Dr. Jemma Tosh is no stranger to the topic of sexual abuse or the controversy and conflict that goes with writing about it. Having outlined the complex and contested diagnosis of 'paraphilic coercive disorder' in her historical and critical analysis of sexual violence in Perverse Psychology (Tosh, 2015), she is soon to deliver on her new book on the body, consent, and violence within psychology, psychiatry, and medicine. It sounds broad in scope and considering Jemma's style of drawing together diverse and expansive topics in a discursive and intersectional analysis, we asked her where the idea came from, how it's going, and what readers can expect from this new work.
You have written several books over the last few years. How do you come up with your ideas, and this latest book in particular?
I have an unusual habit where as soon as one book is finished, I get an idea for the next. After I finished Psychology and Gender Dysphoria, despite being exhausted, on the same day I wrote my proposal for The Body and Consent in Psychology, Psychiatry, and Medicine: A Therapeutic Rape Culture. It just came to me and it was incredibly clear. I knew that if I didn't put it down on paper right there and then, I would forget it. That tends to be how my process works.
How have you found writing a book about such an emotive topic?
This is probably the most difficult piece of writing I have done in my career, for many reasons. I have spent much of my research and writing discussing difficult and emotive topics, most of it on sexual violence, but this book was more difficult because in addition to the violence described, there is the added aspect of the medical profession, and psychology and psychiatry, justifying or normalising it, or discrediting victims in various ways. So, it was like having to immerse yourself in this double victimisation. It is also always very difficult for me to write, despite how much I love it, because I'm a survivor of sexual abuse myself. I'm well aware of the topics I am writing about, not just because of my education and research, but because I have physically experienced it too. I think that was one of the reasons that I felt it was so important to include an analysis of the issue, in medical settings, with the embodied experience front and centre of a predominantly discursive piece.
Why did you write this book and why now?
I spent several years analysing different diagnoses related to sexual abuse, as well as the experiences of LGBTQIA+ individuals and sexual violence. The more I researched, and the more perspectives I included, the more connections and patterns I started to see across those diverse examples. I wanted to bring them together in one book, so that we could see the connections between, say intersex protests against non-consensual surgeries on infants, the gatekeeping of transgender individuals in accessing body modification procedures, and women pathologized for supposedly being 'too' sexual or 'not sexual enough' - and the context and situations that put these individuals at risk of violence or abuse due to the common issues of pathologization, medicalization, patriarchy, and medical authority.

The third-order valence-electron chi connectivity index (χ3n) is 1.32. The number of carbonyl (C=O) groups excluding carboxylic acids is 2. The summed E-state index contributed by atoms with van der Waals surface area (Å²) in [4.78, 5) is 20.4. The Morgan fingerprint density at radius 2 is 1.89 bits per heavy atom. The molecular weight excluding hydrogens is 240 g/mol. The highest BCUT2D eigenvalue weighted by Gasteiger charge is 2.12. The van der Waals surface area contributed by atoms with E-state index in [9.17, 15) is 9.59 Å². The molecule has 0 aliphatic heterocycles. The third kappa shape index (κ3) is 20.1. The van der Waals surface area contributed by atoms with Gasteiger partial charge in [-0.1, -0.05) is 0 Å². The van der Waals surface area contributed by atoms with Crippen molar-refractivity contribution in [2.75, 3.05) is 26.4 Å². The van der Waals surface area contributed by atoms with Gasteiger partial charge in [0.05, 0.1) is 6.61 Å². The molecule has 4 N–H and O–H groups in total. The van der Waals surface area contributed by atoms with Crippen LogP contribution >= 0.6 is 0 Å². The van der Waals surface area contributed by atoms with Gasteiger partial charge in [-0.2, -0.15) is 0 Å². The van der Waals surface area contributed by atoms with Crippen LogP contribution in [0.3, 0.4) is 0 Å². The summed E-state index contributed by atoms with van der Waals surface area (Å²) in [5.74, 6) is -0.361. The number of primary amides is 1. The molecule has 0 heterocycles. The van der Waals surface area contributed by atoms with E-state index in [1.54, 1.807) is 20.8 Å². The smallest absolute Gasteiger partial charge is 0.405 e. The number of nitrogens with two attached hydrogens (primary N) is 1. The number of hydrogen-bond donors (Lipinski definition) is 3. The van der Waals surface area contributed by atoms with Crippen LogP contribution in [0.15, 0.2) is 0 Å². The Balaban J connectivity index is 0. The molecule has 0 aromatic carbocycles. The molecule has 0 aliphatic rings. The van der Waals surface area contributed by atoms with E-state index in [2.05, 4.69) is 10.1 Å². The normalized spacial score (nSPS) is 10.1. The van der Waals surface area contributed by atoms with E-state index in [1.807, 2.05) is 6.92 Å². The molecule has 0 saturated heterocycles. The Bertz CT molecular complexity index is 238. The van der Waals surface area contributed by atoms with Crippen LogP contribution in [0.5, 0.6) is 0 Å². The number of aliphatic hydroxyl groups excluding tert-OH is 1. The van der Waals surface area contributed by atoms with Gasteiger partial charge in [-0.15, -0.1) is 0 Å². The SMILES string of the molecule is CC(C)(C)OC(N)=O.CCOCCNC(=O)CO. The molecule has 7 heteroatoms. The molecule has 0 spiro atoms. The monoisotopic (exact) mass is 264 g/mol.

What are you most proud of?
The scope of the book. It is always difficult as an author to decide what makes the last cut - I'm always way over my word limit and it breaks my heart to choose what stays and what has to wait until the next publication. It's about finding that balance between breadth and depth in an analysis. I'm proud of the scope of this book in terms of gender, in that I have discussed experiences of sexual abuse in medical settings with chapters on intersex individuals, transgender and nonbinary people, as well as cisgender men and women. As a queer and genderfluid survivor, who has been assaulted by men and women, I have often found writing on the topic of sexual abuse very binary and heteronormative. It was helpful and, in a way, cathartic to be able to bring these other experiences to the forefront of the discussion.
What do you think you will do next, once this one is in press?
I have already started a proposal for my next book and I am working on the release of a new online course on sexual abuse and therapy. I'm very excited about both, but I will take a break first though!
Jemma's new book The Body and Consent in Psychology, Psychiatry, and Medicine: A Therapeutic Rape Culture will be available to buy from Routledge in 2019.